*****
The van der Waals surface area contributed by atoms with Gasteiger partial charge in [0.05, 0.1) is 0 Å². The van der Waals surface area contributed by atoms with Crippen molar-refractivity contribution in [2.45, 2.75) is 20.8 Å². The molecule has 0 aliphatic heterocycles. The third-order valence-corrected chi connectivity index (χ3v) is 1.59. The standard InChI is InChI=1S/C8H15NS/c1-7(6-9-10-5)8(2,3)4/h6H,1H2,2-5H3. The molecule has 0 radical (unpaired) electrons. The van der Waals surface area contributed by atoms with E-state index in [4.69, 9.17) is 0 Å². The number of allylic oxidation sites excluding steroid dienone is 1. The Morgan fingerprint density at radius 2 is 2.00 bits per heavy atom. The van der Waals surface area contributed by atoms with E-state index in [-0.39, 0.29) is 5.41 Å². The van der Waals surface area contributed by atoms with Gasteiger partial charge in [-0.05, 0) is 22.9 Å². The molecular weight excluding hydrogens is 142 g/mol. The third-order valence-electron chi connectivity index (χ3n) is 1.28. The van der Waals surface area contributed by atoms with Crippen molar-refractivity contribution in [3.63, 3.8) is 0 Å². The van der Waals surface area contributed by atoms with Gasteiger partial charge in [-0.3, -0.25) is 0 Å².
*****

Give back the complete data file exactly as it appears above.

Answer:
The van der Waals surface area contributed by atoms with Gasteiger partial charge in [0.05, 0.1) is 0 Å². The van der Waals surface area contributed by atoms with Crippen molar-refractivity contribution in [2.45, 2.75) is 20.8 Å². The molecule has 0 aliphatic heterocycles. The third-order valence-corrected chi connectivity index (χ3v) is 1.59. The standard InChI is InChI=1S/C8H15NS/c1-7(6-9-10-5)8(2,3)4/h6H,1H2,2-5H3. The molecule has 0 radical (unpaired) electrons. The van der Waals surface area contributed by atoms with E-state index in [4.69, 9.17) is 0 Å². The number of allylic oxidation sites excluding steroid dienone is 1. The Morgan fingerprint density at radius 2 is 2.00 bits per heavy atom. The van der Waals surface area contributed by atoms with E-state index in [-0.39, 0.29) is 5.41 Å². The van der Waals surface area contributed by atoms with Gasteiger partial charge in [-0.05, 0) is 22.9 Å². The molecular weight excluding hydrogens is 142 g/mol. The third-order valence-electron chi connectivity index (χ3n) is 1.28. The van der Waals surface area contributed by atoms with Crippen molar-refractivity contribution in [3.63, 3.8) is 0 Å². The van der Waals surface area contributed by atoms with Gasteiger partial charge in [-0.3, -0.25) is 0 Å².